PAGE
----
Making Decisions on a Beaded Art Quilt

Closeup on the purple and black harlequin ribbon

Closeup on the purple and black harlequin ribbon

Nancy Smeltzer, MFA

In the past, I’ve showed you my works in progress, but they’re rather far along by the time that you see the photos. This time, I thought I’d let you in on some of the thought processes as I go along, and how I do what I do.

A few postings ago, I talked about the beginnings of “Sunflowers and Dragonflies” beaded art quilt. Here are some macro shots and my thoughts as I was going along. In the middle of the purple and black Harlequin ribbon running down the middle, I started by outlining the purple and black edges between each diamond. It’s hard to tell in the photo, but the purple and black fabric to the left of the blue button with the black rim sticks out quite a bit. Ribbons make great lines on an art quilt’s surface, but it’s often hard to get them to lay flat. By beading, I’m quilting and sewing on the beads at the same time, and as a result the surface flattens by the time that I’m finished. I would like to fill in all of the purple diamonds with these seed beads (size 10), but there’s a lot of ribbon and not so many beads, so after outlining all of the purple diamonds, I may fill them in completely or at least some of them.

Fabric with and without lines covered with blue crystal beads

Fabric with and without lines covered with blue crystal beads

This next macro shot shows the use of the blue rondelles in the center part of the art quilt. You can see what the fabric looked like before I started filling in the lines between the rondelles with the same blue crystal beads used to fasten them in place. At first I wanted to fill in the oval blue shapes with the same blue, crystal beads. I also considered filling in the triangles between the rondelles with an aqua seed bead a little lighter than the ones already being used. I had set aside some paler, aqua beads for that purpose, (my stash of most of my beads is in storage, as I’m in the process of moving), but when I started sewing them on to the fabric, they were too gray looking. It’s really hard to tell exactly how a seed bead will look on fabric until it’s laying on top of it. I usually take a straight pin, thread a few beads on it and place it where I want it to go on the fabric. That’s why I rarely order seed beads on-line as the colors on the monitor can vary so much. If I decide to fill in those blue triangles more, I need a more teal colored blue bead, so I’ll have to wait until my studio and I are reunited.

Seed beading on sunflower petals

Seed beading on sunflower petals

This third macro shot is of one of the sunflower petals. I’ve used two colors, a flat yellow and a warm brown crystal bead. When working with seed beads, there are never enough colors to match the thousands that are found on fabrics, so I try as best as I can to match those on the fabric.  When I was setting aside yellow beads, I included a wide array, but at least for this section, only the two seemed to work for the petals. If you look to the left and the right of the two petals that have been beaded, you can see that I came pretty close to matching up the colors. However, sometimes, the beads are wider than the lines and shapes on the surface of the quilt. It’s then when I have to make artistic decisions to whether or not to cover up and cover an area with one color or the other. By looking at what is already there and squinting my eyes to get the overall effect, I make choices as to whether or not more of one color is needed than another based on what the original fabric had on it, or sometimes another color choice completely different that I feel adds to the look that I’m trying to acheive.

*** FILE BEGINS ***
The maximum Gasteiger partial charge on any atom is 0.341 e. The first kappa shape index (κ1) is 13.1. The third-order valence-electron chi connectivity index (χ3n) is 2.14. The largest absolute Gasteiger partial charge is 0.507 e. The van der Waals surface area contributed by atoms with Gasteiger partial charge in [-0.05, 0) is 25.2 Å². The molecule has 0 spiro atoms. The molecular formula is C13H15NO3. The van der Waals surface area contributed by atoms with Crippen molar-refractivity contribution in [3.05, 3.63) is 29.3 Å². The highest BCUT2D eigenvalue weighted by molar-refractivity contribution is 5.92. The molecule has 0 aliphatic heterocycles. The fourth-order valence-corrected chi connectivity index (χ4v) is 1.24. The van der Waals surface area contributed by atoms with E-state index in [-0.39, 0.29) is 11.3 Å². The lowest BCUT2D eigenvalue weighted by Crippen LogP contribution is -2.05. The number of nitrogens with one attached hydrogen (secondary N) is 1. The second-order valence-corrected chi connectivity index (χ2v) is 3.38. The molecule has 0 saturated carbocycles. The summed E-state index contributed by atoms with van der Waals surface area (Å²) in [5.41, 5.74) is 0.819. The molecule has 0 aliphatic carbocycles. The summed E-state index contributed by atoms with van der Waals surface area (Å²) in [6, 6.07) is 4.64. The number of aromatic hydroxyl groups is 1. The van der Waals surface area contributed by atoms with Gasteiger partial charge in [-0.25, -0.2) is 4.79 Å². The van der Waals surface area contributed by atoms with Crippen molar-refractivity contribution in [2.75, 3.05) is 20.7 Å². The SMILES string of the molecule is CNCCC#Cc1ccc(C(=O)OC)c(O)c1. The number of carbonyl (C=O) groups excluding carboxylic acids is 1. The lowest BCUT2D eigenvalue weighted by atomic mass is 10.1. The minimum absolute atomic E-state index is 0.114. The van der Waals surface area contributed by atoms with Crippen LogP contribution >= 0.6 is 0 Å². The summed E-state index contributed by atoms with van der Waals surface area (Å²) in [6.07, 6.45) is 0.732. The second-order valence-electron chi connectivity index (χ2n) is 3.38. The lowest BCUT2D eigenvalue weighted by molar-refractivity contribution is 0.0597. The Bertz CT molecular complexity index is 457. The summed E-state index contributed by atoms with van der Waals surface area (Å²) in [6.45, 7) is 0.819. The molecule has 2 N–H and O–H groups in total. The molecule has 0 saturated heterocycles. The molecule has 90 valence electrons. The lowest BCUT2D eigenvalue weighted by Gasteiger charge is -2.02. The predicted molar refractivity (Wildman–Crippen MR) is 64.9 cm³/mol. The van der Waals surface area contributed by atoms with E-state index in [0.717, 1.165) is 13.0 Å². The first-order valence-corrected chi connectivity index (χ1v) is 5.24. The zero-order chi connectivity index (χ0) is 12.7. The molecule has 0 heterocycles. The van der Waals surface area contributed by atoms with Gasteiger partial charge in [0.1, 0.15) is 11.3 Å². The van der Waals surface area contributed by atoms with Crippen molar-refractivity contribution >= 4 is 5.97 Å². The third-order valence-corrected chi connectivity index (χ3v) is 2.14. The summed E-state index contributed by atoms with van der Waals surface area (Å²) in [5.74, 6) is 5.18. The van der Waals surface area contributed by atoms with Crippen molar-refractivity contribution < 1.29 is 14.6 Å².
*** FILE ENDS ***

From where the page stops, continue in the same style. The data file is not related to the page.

I’ve said before that using seed beads as intensively as what’s in the sunflower petals takes a long time. 1 sq in (2.5cm sq) takes one hour’s work, so this is not for those who want to make a quilt in a weekend. However, for me, there’s a Zen-like quality of beading like this, which gives me peace as I work.

What were some of the “take-aways” that you learned from reading this blog. I’m working on a series of inexpensive lessons on how I quilt and would love feedback on any thing that you liked, want further explained, or thought was totally useless.

Why not leave a comment as to your thoughts on this posting. Please take a minute, fill out the form below or by clicking on the “comments/no comments link” at the top of the posting, and then share your ideas with the rest of us. We all grow when we share our thoughts and impressions, so why not join our growing community of those who appreciate art quilts and textile arts. We’d love to hear from you!… and PLEASE tell like minded souls about this blog! The more readers and contributors, the more I write because encouragement helps the words flow!

You can see more of my art work on my web site at (be patient as it loads; it’s worth it), my spiritual healing work at and can find me on Google + , Facebook (for Transition Portals) Facebook (for Fiber Fantasies),  and Twitter.

To find out how to buy my art work, please check out “How to Buy my Art Work” in the “Pages” section to the right of this blog.

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